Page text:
To perform a sidearm cast, start by holding your rod sideways and accelerating backwards along a horizontal plane rather than the upward motion of an overhead cast. Stop your acceleration as the rod sweeps behind you, and allow the line to fully extend. The line should only be a couple of feet off the water. Accelerate forward with a sideways sweep of the rod, keeping the same tempo and timing as if you were executing an overhead cast. Stop the rod tip and allow the line to unroll forward. Because you are sweeping the rod sideways rather than over your shoulder, the line should unroll very close to the water, allowing you to cast underneath obstacles in the stream.

The Tower Cast 

In some streams, low obstacles such as shrubs, tall grass, and even boulders can present an obstacle in your backcast. When fishing in these areas, it is important to have a high backcast that will unroll over the obstacles behind you so that you aren’t constantly fighting snags. The tower cast was created specifically for beating these tough situations.

To make a towering cast, start with a low rod tip. The key to this cast is briskly raising the rod tip and stopping before the rod reaches behind your shoulder. As you do this, raise your arm and extend it upward, pointing the rod tip at the sky so that the line unrolls into the air at a very steep angle, rather than parallel to the water like a normal cast. This will keep your back cast out of the bushes, grasses, and rocks behind you. When you come forward, use less power than you normally would on a forward cast, to prevent the leader and fly from slamming into the water. Stop the rod tip high and as the line unrolls, pull back just a bit to soften the fly’s entry into the target zone. When performed correctly, this cast should unroll at a very steep up-and-down angle instead of a flat, horizontal angle like a normal cast.

Tools of the trade

In most cases, specialized gear is not needed, but there are a few essentials that will make your explorations more enjoyable:

  • Short, ultralight fly rod (1-3wt) with matching line and reel
  • Short leaders 7.5ft 3x-6x
  • Topographic maps of the area. (USGS, Forest Service, etc.)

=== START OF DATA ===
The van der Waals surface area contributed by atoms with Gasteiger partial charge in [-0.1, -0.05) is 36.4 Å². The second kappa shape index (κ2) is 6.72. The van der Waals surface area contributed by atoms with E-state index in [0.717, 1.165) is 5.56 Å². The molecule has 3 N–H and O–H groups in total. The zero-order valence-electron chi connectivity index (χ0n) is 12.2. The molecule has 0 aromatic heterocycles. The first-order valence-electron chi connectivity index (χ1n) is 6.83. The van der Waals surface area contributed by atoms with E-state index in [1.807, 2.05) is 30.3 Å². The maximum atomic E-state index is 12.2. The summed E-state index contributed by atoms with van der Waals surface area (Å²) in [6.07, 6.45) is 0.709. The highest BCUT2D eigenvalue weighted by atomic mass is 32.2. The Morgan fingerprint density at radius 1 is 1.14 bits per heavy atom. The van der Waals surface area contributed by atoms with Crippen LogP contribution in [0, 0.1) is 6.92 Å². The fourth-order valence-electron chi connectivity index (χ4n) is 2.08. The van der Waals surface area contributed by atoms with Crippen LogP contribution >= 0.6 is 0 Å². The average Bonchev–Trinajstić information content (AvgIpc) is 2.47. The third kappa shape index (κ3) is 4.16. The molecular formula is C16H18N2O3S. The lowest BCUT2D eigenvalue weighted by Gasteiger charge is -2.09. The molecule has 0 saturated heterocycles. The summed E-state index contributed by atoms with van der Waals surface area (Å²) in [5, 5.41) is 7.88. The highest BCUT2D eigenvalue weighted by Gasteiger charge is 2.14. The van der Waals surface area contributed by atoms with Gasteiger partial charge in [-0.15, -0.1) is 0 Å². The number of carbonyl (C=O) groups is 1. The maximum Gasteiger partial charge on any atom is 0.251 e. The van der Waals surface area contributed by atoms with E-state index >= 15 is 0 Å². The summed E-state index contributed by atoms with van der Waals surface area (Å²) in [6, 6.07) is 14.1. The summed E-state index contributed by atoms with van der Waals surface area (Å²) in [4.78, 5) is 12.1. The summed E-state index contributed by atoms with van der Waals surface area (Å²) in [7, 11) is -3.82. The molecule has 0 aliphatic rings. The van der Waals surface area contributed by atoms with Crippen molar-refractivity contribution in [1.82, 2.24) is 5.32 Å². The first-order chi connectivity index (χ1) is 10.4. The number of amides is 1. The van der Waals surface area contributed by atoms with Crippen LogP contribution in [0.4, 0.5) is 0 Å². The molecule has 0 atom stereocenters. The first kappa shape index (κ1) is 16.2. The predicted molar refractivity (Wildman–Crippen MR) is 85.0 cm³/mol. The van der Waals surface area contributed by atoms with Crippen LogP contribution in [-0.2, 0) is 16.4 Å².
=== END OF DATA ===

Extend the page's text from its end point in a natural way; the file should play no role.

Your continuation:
• Drab-coloured clothing
  • Water!!
  • Polarized sunglasses

Flies for small stream fishing

Many types of flies will work in small streams, but often the preferred method is to fish with a single dry fly. Attractor dry flies or generic imitations of mayflies and caddis are often all one needs to have a fun day. In some places, particularly high altitude streams or grassy meadows, terrestrials such as ants, beetles or grasshoppers can be good additions to the fly box. Rather than worrying about carrying a large variety of patterns, a handful of tried and true flies in a few sizes will usually do the trick. A few stream favourites are Humpy, Royal Wulff, Kauffman’s Stimulator, Elk Hair Caddis, Parachute Adams, Carpenter Ant, Foam Beetle, Dave’s Hopper. These flies in sizes 12-16 (size 8-10 for the grasshoppers) will get you through almost any stream fishing trip.

One of the greatest aspects of fly fishing in small streams is the sense of adventure and exploration it invokes. For anglers who enjoy the sport for the solitude and connection to nature, there is no better place to find it. Go get yourself a map, find a blue line, and hit the water!

About Rebekka Redd

Rebekka Redd is an avid fly fisher, artist, equestrian, environmentalist, animal advocate, martial artist, published writer, and TV show host. 

She began fishing with her two brothers at the age of eight and she started fly fishing in her early teens. After her brother died in a tragic accident she taught herself to fly fish and it has helped heal her heart after losing her sibling.

Today, Rebekka fishes in memory of her brother. She mentors aspiring young anglers about fly fishing with casting lessons at outdoor trade shows & community involvement programs for the youth.

Rebekka is a passionate conservationist. She is actively involved in her local steelhead club to help raise public awareness on preserving fish populations, habitats and proper fish handling techniques.

She has worked as a photographer and videographer in film, CMT music videos, and on television. She also worked on CBC's number one family drama, Heartland.